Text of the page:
In illustrating this spontaneous adventure, Sri Aurobindo, Vivekananda, Ramakrishna and a number of other notable yogis from the past told variations of a story about an ancient Indian sage, Narada, who was known to have a hotline to the wisdom of the heavenly realms.
Once, Narada was walking through the forest and came across a yogi sitting beneath a tree in such fierce and fixed stillness that an anthill had grown up around him. The yogi recognised Narada and called out to him: “Narada, please grant me a boon. Please ask the heavens for me, how long before I achieve complete liberation?”
Narada agreed and continued walking.
Sometime later he encountered another yogi. This one was joyfully dancing,the currents rippling through his body, mirroring the flow of life around him. “Narada,” he laughingly called out, “Please grant me a boon. Please ask how long before I achieve complete liberation?”
Narada agreed to ask for him and walked on.
Some time later, Narada came upon the first yogi, still sitting fiercely. “How long, Narada, how long?” He asked.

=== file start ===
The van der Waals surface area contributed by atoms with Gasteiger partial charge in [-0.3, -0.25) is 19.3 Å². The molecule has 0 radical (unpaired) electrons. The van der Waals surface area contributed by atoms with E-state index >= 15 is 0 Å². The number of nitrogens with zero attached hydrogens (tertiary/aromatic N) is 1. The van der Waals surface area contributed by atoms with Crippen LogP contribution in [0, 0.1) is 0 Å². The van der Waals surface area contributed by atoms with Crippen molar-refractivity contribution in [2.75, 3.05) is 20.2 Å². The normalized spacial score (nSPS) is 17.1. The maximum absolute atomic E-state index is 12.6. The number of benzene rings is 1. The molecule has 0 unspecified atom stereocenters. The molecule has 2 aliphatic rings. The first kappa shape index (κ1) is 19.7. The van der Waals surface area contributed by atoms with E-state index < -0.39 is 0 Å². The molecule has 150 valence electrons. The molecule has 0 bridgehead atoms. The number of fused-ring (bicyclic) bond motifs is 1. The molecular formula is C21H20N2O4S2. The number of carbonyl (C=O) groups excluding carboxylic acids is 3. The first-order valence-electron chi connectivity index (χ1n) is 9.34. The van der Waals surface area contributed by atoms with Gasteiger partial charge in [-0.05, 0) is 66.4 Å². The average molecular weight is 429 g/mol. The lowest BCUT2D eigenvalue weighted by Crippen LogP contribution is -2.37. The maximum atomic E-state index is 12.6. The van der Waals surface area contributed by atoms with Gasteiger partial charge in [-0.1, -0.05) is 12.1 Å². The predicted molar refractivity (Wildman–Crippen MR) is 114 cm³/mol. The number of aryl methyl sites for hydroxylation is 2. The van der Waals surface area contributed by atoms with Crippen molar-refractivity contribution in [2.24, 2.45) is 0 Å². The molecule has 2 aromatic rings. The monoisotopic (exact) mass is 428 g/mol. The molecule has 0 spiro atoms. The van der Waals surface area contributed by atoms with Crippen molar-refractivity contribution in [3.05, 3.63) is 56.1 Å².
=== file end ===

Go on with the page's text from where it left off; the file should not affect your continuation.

“I asked the heavens for you,” Narada replied. “It will be four lifetimes before your complete liberation.”
“Four lifetimes!” shouted the yogi. “I curse the heavens.” Through his resentment and anger the yogi hurled himself into hell.
Further on, Narada encountered the dancing yogi. “How long, Narada?”
Narada replied, “Look up at the leaves of the tree you’re dancing beneath – that number of lives before you achieve complete liberation.”
“How wonderful!” the yogi exclaimed. “All this time for my beautiful practice.” Immediately he found himself embraced by the heavens.
Julian Daizan Skinner is a Zen master with over 30 years experience teaching meditation and yoga and the founder of Zenways (zenways.org)